Hoboken, NJ—The branded French maritime pine bark extract Pycnogenol from Horphag Research, based here, may minimize pain and inflammation caused by endometriosis when combined with oral contraceptives, according to a study conducted by the Brazilian Instituto da Mulher and Itaigara Memorial Day Hospital.

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Newcastle, UK—Drinking Montmorency tart cherry concentrate before a workout may lower levels of post-exercise inflammation and oxidative stress, according to a recent study out of Northumbria University, based here.

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kamut celiac

Big Sandy, MT—A third and final paper on a branded khorasan wheat (Kamut) shows that those with non-celiac wheat sensitivities may tolerate the ancient wheat better than modern wheat.

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probiotics weight

Quebec, Canada—Women may experience weight-loss benefits from taking a daily probiotic, according to a new data published in the British Journal of Nutrition.

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sugar heart disease

Atlanta, GA—Fresh data analysis published in JAMA Internal Medicine suggests excessive sugar intake may be a risk factor for cardiovascular disease.

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vitamin e alzheimer's asthma

 

Arlington Heights, IL—Two recent studies have shown vitamin E may be effective against oxidative stress, allergic asthma and functional decline in those with Alzheimer’s disease.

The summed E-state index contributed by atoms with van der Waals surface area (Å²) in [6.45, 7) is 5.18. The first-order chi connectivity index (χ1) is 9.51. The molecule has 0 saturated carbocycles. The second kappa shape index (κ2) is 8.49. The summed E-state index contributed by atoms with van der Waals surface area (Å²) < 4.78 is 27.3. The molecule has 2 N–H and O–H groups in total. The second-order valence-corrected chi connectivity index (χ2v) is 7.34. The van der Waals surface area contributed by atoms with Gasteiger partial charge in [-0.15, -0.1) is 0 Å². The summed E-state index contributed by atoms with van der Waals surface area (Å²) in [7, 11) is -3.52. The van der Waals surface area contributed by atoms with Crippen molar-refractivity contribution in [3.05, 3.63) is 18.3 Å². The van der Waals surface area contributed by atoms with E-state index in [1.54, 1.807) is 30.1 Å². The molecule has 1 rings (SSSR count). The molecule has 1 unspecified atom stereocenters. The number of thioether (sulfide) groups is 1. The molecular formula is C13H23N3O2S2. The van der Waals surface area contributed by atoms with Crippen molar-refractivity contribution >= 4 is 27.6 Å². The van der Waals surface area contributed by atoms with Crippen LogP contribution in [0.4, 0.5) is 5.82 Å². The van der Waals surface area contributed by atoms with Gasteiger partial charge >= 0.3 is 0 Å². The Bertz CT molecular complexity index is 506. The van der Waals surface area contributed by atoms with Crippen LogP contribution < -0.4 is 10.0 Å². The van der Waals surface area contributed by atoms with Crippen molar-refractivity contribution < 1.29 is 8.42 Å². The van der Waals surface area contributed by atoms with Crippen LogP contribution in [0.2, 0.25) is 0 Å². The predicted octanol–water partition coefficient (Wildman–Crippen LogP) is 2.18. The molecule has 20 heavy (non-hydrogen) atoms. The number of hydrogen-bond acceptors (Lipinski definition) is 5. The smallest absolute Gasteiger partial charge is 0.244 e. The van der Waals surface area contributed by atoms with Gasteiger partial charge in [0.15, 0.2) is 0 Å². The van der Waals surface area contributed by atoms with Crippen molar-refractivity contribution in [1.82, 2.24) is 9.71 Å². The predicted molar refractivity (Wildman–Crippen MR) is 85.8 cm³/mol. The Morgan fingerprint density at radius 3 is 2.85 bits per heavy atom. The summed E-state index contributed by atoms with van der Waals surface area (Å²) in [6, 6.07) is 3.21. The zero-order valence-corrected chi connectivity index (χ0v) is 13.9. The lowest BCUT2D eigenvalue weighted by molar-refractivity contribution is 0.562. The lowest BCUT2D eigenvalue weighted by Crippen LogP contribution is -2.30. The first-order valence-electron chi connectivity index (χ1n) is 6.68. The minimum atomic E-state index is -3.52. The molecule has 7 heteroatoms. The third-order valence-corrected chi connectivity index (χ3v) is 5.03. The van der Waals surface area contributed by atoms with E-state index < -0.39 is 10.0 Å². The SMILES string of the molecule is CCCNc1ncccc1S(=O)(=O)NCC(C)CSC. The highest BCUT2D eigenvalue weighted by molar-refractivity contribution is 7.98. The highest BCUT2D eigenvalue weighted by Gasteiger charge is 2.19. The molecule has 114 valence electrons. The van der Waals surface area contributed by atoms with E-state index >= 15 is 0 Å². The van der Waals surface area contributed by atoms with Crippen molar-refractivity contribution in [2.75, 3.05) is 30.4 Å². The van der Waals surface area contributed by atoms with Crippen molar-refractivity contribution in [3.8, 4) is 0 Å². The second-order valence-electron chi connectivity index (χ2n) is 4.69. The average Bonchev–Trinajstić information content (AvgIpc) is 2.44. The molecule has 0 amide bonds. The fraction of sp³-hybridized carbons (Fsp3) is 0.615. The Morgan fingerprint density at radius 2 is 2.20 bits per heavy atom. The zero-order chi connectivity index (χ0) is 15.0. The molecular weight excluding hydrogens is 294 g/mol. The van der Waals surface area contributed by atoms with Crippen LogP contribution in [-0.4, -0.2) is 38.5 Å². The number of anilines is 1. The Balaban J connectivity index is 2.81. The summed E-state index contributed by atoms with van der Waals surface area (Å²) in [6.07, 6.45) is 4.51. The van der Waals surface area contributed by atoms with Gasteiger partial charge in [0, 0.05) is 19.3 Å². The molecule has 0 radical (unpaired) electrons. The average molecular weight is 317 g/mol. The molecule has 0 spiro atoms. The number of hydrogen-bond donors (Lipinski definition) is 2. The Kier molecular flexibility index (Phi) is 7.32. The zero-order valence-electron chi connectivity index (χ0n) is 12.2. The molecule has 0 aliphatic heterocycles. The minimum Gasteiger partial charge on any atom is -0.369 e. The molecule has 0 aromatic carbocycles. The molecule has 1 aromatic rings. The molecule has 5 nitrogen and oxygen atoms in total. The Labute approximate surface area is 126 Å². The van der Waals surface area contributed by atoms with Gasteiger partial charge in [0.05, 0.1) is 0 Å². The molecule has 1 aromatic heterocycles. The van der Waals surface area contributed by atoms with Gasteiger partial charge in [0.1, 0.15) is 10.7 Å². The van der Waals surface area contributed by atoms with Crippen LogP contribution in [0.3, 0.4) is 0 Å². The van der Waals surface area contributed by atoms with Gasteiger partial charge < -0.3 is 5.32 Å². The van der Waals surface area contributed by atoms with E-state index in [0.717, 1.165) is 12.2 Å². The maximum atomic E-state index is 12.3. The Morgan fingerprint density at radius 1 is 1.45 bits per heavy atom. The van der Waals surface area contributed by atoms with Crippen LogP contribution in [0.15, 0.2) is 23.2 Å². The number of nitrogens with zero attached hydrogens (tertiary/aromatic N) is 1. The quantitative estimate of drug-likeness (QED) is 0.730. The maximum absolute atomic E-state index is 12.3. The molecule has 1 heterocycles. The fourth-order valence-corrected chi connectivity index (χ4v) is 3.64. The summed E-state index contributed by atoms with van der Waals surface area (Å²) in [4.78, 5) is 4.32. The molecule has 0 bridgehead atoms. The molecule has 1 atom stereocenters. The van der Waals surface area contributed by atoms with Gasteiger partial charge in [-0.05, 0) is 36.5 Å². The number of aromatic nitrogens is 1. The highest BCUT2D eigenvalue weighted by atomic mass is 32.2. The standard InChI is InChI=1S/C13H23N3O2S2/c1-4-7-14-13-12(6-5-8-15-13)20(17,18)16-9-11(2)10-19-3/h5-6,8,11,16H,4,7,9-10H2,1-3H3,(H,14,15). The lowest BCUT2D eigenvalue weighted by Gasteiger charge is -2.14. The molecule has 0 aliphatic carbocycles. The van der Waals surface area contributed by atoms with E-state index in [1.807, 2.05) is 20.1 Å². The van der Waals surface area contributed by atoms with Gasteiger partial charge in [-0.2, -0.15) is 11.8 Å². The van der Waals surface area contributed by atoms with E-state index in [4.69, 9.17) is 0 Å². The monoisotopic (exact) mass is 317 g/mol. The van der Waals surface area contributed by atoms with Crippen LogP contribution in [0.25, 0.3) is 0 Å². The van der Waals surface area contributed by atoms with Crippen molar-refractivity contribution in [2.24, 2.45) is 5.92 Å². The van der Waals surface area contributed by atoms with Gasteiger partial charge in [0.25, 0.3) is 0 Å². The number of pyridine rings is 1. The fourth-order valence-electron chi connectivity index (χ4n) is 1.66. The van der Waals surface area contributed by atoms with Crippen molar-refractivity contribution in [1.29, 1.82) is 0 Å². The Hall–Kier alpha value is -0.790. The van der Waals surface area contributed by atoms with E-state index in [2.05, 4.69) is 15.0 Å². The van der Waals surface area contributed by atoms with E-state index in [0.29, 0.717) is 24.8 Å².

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sea buckthorn

Green Bay, WI—Sea buckthorn helps support heart and metabolic health in overweight women, according to a recent study published in the American Journal of Clinical Nutrition.

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collagen skin

Gainesville, FL—A branded cosmeceutical supplement has shown impressive results for reducing signs of facial skin aging in a new study published in Natural Medicine Journal.

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polyphenols

Barcelona, Spain—A 12-year study has found a 30% reduction in mortality among adults that consume a lot of polyphenols. The study, conducted by researchers at the University of Barcelona (UB), is the first to use nutritional biomarkers instead of questionnaires to gather data regarding polyphenol intake.

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high protein snack

Columbia, MO—New research from the University of Missouri (MU) suggests that high-protein snacks suppress appetite for longer periods of time than lower-protein snacks.

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